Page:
Getting Your Music Degree Online – Is it worth it?

So I earned a couple degrees: Bachelor of Professional Studies from Berklee College of Music and a Master in Arts Leadership and Cultural Management (MALCM) from Colorado State University. I actually just finished these in the last couple years so I’m what they refer to as a “mature learner”. Was it worth it? In short, yes. Does anyone really care? Not really.

Both my degrees were earned online. One of the reasons I didn’t finish my degrees many years ago is that in my line of work you often get a call for a tour with a short window of prep time. If I was back in a brick and mortar school and I got the call for a gig then I would have had to turn the gig down (or drop out of school to do the tour). I didn’t want just any degree. I wanted a degree I felt proud of (or at least wasn’t embarrassed by). There is one well-known online university that I didn’t want to sign up with because every time I imagined writing down the name of the university, well, it was not a feeling of pride. No, I won’t mention that school name because I’m “nice”.

When I was with Cirque du Soleil in China, working as music director and keyboardist, I started taking individual classes with Berklee Online. It was a great experience so when I found out they were doing Bachelor degrees online I enrolled. (Previously I had a “Professional Certificate in Ableton Live” with Berklee College of music.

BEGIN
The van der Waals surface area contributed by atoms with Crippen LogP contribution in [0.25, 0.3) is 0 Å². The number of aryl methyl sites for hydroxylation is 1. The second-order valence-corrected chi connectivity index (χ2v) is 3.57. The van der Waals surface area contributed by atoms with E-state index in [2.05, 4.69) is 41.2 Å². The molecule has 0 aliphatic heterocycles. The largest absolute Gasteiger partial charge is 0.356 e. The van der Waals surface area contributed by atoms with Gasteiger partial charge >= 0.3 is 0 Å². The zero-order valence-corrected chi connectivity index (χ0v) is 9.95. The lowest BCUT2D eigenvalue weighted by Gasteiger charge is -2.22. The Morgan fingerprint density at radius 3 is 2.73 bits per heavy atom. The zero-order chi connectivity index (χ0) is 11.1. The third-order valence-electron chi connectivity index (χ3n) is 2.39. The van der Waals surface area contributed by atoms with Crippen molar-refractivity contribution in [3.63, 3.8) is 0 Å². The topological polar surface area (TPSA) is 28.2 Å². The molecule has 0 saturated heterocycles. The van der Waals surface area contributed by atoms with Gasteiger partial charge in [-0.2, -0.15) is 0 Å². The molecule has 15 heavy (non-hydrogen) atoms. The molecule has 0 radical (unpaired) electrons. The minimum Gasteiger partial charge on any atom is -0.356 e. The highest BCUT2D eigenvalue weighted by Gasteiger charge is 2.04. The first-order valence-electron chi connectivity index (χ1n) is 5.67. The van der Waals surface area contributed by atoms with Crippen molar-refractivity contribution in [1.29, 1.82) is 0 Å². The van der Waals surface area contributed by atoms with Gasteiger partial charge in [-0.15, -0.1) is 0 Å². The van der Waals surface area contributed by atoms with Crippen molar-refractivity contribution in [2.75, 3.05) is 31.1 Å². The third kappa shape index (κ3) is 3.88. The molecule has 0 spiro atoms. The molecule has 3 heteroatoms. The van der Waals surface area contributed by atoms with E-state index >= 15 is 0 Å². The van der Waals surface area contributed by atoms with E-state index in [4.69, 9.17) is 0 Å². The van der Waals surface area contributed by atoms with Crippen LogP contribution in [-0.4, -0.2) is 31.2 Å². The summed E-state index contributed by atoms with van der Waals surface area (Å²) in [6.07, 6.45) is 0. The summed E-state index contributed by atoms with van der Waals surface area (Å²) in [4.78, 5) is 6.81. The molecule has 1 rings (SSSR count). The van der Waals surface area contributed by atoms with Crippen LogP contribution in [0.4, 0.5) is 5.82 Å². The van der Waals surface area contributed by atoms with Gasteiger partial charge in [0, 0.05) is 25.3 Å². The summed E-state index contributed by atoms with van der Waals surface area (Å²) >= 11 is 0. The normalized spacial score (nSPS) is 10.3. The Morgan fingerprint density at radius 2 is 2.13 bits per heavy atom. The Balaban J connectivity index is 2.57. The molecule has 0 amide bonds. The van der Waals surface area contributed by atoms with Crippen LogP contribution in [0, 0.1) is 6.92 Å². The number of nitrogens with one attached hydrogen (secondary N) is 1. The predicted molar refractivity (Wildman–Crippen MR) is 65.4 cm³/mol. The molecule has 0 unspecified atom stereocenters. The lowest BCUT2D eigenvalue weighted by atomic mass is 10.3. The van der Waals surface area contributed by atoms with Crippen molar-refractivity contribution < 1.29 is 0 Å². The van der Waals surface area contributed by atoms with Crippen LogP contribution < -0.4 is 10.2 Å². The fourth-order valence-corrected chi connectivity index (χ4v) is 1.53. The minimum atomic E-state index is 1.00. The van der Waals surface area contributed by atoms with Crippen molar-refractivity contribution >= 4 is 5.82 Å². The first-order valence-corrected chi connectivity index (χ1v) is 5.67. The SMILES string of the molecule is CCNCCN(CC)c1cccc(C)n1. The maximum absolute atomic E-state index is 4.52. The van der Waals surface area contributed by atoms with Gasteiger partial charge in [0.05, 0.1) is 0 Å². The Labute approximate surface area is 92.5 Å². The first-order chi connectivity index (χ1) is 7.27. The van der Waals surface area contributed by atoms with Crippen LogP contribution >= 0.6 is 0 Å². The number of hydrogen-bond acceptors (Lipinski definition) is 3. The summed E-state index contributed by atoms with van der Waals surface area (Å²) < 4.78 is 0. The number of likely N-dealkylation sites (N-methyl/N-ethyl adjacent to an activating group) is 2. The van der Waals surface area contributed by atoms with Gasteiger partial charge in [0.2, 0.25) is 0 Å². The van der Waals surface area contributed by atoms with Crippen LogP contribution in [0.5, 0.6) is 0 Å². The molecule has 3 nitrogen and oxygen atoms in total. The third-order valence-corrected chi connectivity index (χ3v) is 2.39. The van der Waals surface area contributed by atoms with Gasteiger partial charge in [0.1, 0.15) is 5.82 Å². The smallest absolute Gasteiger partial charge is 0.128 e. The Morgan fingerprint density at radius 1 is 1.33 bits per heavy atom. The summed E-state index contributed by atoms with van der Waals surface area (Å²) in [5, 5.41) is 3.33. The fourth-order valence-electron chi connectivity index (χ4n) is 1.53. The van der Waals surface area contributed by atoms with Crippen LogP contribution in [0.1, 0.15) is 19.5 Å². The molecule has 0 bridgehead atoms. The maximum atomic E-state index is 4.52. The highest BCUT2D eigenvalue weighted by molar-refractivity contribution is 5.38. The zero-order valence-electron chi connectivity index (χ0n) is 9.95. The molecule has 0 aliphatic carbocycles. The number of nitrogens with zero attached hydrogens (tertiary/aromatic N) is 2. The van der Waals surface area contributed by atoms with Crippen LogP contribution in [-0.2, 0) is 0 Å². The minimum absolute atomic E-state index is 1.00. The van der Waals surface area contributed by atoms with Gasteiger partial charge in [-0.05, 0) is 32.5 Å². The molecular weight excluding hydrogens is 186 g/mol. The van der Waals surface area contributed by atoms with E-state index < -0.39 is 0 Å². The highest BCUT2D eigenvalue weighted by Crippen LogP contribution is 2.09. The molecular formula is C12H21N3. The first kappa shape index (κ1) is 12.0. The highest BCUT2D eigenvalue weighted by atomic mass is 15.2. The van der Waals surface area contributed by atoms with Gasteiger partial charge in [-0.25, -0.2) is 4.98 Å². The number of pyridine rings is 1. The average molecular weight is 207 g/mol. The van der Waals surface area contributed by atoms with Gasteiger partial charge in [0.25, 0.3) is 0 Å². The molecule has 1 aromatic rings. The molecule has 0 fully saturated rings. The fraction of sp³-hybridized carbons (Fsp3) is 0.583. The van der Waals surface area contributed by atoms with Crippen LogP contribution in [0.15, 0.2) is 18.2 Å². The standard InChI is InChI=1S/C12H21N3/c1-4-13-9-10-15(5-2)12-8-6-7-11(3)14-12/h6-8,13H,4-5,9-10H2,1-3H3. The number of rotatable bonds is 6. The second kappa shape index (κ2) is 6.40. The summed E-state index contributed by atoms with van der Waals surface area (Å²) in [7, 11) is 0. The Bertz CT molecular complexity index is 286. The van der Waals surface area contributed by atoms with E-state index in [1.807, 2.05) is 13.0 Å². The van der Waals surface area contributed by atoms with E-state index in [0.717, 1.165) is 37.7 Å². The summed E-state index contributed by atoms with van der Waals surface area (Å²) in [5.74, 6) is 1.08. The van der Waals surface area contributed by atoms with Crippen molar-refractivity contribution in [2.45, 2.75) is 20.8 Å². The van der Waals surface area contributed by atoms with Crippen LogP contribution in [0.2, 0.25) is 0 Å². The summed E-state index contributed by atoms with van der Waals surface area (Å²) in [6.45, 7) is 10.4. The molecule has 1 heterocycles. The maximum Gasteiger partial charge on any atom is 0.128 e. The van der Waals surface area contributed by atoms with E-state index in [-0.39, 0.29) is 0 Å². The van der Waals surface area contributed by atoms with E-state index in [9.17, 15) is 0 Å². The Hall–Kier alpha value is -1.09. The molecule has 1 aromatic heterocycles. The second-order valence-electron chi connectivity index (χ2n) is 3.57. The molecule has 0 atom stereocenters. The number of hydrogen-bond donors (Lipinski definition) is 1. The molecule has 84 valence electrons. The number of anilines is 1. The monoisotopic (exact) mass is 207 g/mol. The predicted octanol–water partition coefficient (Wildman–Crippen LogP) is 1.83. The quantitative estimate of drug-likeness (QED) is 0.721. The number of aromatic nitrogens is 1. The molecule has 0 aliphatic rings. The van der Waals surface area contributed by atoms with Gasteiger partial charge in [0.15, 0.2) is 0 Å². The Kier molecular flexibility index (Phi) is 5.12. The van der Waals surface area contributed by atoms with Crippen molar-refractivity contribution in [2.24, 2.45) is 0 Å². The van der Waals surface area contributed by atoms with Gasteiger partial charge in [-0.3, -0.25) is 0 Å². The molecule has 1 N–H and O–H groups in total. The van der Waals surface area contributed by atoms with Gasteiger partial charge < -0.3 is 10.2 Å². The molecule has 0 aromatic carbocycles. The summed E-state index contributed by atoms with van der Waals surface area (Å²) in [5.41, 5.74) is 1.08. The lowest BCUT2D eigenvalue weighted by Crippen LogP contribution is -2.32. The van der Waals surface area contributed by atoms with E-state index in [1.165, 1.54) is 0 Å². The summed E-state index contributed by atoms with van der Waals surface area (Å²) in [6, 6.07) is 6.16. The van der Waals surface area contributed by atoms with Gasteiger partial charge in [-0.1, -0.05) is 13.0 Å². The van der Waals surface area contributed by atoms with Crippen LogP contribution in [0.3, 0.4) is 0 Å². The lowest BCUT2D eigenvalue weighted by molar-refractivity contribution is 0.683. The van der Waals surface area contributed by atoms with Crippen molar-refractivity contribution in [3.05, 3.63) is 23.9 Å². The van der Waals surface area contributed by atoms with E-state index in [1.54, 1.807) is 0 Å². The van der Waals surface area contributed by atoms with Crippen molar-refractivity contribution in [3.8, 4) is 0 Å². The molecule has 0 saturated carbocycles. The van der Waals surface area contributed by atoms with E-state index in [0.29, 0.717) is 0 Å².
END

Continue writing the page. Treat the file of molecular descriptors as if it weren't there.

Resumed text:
My experience with Berklee College of Music online was excellent. Almost all of the classes were set up so well. I entered into a program of interdisciplinary studies that they call “professional music” which allowed me to take a mix of classes in music technology, business and orchestration.

I did it all backwards. I’ve worked in music production and live performance for over 30 years and then I went back and got the degrees. Ah, so it’s better to learn “on the streets” rather than formal education right? No, I don’t think so.

Backtrack a bit, I have always done pretty well in formal education. I skipped a couple grades before high school graduation and jumped right into college when I was 17. At 18 I had junior level standing in most of my music classes (at Pacific Lutheran University) and was REALLY focused on studying. Long story short, I didn’t finish college (even though after P.L.U. I also studied at University of Miami, UCLA Extension School of Film Scoring, Berklee College of Music and Harvard online.

I used to have a long and detailed story about why I never finished college. We all have our life stories and I decided it was time to change mine. I wanted to finish my degrees. In my line of work (live performance and music production), no one ever asked if I had a degree. In my line of work you audition and then you get the gig or you don’t. Degrees were only a thing if you wanted to go into K-12 teaching.

Where it became an issue with me (besides getting tired of telling my sad story about why I didn’t finish college)  was when I had a job as a church as music director. When I left that job to join Cirque du Soleil, they almost doubled the pay of the person who replaced me because “they have a Master’s degree”. That put a crick in my craw. I’ll leave that story right there and move on…

One thing I found out from professors at both my undergraduate and master’s programs, is that “mature students” tend to work much harder than younger students. I would have thought the opposite to be true. Both professors told me that the reason mature students work harder is that they are usually paying for college themselves and they are often trying to complete a goal that they missed earlier in life. That’s me. I’m “that guy”, the one who would normally be the only student showing up to the weekly chats with the professors online.